FINANCE | Strengthen your ‘three-legged stool’ for retirement | Breaking News

For many years, Americans met their retirement needs through three sources: employer-sponsored pension plans, Social Security income, and savings and investments accumulated through company plans or individual accounts, the ‘called “three-legged stool”. But today, that stool is shakier than before. What can you do to strengthen it?

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To begin with, the three legs of the stool face challenges. Let’s consider them:

Employer’s pensions – A generation ago, workers at many companies could count on a fixed monthly pension to see them through their retirement years. Today, pensions, also known as defined benefit plans, are found primarily in public sector employment, as most private sector employers have replaced their pensions with 401(k) plans and the like. These plans can be quite effective in helping build retirement resources, but they place most of the responsibility for saving on the employee.

National Insurance – Social Security has come under financial pressure because the ratio of workers to retirees has decreased significantly, according to the Social Security Administration’s 2021 Board of Trustees report. Several proposals have been presented on how to improve the long-term financial security of the Social Security system.

Personal savings and investments – When it comes to building retirement savings and investments, the picture is somewhat uneven. The national savings rate has risen in recent years, but more than half of working Americans still say their retirement savings aren’t where they should be, according to a 2021 survey by Bankrate, a personal finance website. And the same survey found that just over half of investors with a 401(k) or IRA have taken early withdrawals, meaning they withdrew money before retirement. Also, we may be waiting too long to even start saving/investing for retirement. A survey by Age Wave and Edward Jones found that respondents started saving for retirement at an average age of 38, but most said they should have started saving a decade earlier.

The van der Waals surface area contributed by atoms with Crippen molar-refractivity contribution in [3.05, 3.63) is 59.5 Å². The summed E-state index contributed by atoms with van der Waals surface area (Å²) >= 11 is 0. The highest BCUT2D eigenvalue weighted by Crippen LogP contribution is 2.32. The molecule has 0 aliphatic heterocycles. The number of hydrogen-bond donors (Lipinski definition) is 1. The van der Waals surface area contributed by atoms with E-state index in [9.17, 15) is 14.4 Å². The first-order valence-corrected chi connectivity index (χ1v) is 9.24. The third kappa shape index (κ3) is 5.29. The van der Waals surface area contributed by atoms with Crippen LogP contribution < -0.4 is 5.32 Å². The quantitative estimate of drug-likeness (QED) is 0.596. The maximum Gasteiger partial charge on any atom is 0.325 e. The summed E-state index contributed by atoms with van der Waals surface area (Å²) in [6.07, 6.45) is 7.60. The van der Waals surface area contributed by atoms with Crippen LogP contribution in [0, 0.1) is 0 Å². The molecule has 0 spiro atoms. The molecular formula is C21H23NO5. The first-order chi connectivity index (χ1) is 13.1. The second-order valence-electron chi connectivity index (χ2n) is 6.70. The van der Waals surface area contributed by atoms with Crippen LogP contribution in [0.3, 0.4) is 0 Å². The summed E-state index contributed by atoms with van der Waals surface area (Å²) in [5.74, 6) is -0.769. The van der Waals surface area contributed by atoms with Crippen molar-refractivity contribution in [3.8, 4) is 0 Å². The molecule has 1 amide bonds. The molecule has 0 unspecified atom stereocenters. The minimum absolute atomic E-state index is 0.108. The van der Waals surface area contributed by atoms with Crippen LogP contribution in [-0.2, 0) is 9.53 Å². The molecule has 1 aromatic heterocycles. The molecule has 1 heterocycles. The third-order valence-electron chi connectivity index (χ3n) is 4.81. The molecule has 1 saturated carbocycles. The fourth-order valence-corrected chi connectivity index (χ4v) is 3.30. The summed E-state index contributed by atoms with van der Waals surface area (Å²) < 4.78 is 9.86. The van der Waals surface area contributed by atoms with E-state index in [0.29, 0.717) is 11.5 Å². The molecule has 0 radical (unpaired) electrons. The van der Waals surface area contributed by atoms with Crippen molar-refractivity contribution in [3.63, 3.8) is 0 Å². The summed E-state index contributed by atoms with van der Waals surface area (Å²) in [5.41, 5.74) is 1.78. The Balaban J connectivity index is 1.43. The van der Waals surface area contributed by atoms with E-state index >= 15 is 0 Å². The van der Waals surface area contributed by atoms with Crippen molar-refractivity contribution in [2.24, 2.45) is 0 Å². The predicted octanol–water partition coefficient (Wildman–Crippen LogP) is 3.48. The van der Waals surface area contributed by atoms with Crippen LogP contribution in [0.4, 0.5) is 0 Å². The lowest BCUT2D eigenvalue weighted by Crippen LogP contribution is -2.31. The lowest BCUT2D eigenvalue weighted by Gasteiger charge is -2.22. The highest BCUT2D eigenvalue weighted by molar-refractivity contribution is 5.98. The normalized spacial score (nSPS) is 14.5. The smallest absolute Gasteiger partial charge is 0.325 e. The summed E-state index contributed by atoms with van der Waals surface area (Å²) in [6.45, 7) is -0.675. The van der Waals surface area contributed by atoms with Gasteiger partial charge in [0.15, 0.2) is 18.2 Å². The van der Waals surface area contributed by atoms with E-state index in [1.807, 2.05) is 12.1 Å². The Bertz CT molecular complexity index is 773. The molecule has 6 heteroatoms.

You have options to improve some parts of your own three-legged stool. For example, no matter what happens with Social Security, you still get to decide when you start getting paid. You can start collecting benefits as early as age 62, but your monthly checks will be larger if you wait until your “full” retirement age, which will likely be between 66 and 67. You can even delay taking benefits until they “max out” at age 70.

When it comes to a pension, you can’t control what’s available to you through your employer, but you can create your own retirement income stream by contributing as much as you can afford to your 401(k) or other sponsored plan by the employer and increasing your contributions whenever your salary increases. And you can also contribute to an IRA or other investment vehicle to grow your retirement funds even more. Try to leave these accounts untouched until you need them for retirement. This will be easier if you’ve created an emergency fund, with the money kept in a liquid, low-risk account, to pay for unexpected costs, such as those arising from a major car or home repair.

The three-legged stool may not be as universal as it once was, but you can still build a solid structure to support your retirement needs well into the future.

Jennifer Barrett (AAMS) is a local financial advisor at Edward Jones.

225-612-0413 |

Edward Jones. SIPC member.

Edward Jones, its employees and financial advisors are not estate planners and cannot provide tax or legal advice. You should consult your estate planning attorney or qualified tax advisor regarding your situation.

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